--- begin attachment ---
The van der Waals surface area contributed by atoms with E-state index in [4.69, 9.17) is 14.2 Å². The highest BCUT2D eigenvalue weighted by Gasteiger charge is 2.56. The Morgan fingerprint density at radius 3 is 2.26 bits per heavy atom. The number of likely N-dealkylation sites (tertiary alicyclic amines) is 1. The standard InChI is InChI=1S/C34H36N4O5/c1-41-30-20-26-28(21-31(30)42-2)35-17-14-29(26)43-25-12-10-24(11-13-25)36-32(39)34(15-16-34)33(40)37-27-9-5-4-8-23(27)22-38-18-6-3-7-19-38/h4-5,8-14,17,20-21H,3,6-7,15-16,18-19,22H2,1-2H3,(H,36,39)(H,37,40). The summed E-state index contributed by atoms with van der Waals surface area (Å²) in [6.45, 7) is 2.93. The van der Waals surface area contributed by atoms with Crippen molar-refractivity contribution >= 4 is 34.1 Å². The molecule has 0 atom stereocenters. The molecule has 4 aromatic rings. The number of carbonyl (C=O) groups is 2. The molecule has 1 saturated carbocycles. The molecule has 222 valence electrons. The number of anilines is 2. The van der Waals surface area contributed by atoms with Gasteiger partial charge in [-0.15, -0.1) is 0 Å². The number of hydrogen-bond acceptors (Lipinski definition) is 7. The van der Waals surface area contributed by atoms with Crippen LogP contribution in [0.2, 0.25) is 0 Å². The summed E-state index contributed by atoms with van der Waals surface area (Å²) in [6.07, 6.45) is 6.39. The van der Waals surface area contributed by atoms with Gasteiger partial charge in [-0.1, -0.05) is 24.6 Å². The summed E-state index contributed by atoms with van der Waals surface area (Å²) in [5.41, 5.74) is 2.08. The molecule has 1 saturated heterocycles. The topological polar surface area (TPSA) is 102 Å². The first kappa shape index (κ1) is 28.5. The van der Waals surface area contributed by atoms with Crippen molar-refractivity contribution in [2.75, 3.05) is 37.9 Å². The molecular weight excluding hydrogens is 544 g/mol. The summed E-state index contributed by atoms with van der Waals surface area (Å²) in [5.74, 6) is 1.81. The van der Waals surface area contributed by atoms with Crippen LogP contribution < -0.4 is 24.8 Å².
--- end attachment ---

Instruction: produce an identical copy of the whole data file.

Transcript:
The van der Waals surface area contributed by atoms with E-state index in [4.69, 9.17) is 14.2 Å². The highest BCUT2D eigenvalue weighted by Gasteiger charge is 2.56. The Morgan fingerprint density at radius 3 is 2.26 bits per heavy atom. The number of likely N-dealkylation sites (tertiary alicyclic amines) is 1. The standard InChI is InChI=1S/C34H36N4O5/c1-41-30-20-26-28(21-31(30)42-2)35-17-14-29(26)43-25-12-10-24(11-13-25)36-32(39)34(15-16-34)33(40)37-27-9-5-4-8-23(27)22-38-18-6-3-7-19-38/h4-5,8-14,17,20-21H,3,6-7,15-16,18-19,22H2,1-2H3,(H,36,39)(H,37,40). The summed E-state index contributed by atoms with van der Waals surface area (Å²) in [6.45, 7) is 2.93. The van der Waals surface area contributed by atoms with Crippen molar-refractivity contribution >= 4 is 34.1 Å². The molecule has 0 atom stereocenters. The molecule has 4 aromatic rings. The number of carbonyl (C=O) groups is 2. The molecule has 1 saturated carbocycles. The molecule has 222 valence electrons. The number of anilines is 2. The van der Waals surface area contributed by atoms with Gasteiger partial charge in [-0.15, -0.1) is 0 Å². The number of hydrogen-bond acceptors (Lipinski definition) is 7. The van der Waals surface area contributed by atoms with Crippen LogP contribution in [0.2, 0.25) is 0 Å². The summed E-state index contributed by atoms with van der Waals surface area (Å²) in [6.07, 6.45) is 6.39. The van der Waals surface area contributed by atoms with Gasteiger partial charge in [-0.1, -0.05) is 24.6 Å². The summed E-state index contributed by atoms with van der Waals surface area (Å²) in [5.41, 5.74) is 2.08. The molecule has 1 saturated heterocycles. The topological polar surface area (TPSA) is 102 Å². The first kappa shape index (κ1) is 28.5. The van der Waals surface area contributed by atoms with Crippen molar-refractivity contribution in [2.75, 3.05) is 37.9 Å². The molecular weight excluding hydrogens is 544 g/mol. The summed E-state index contributed by atoms with van der Waals surface area (Å²) in [5.74, 6) is 1.81. The van der Waals surface area contributed by atoms with Crippen LogP contribution < -0.4 is 24.8 Å².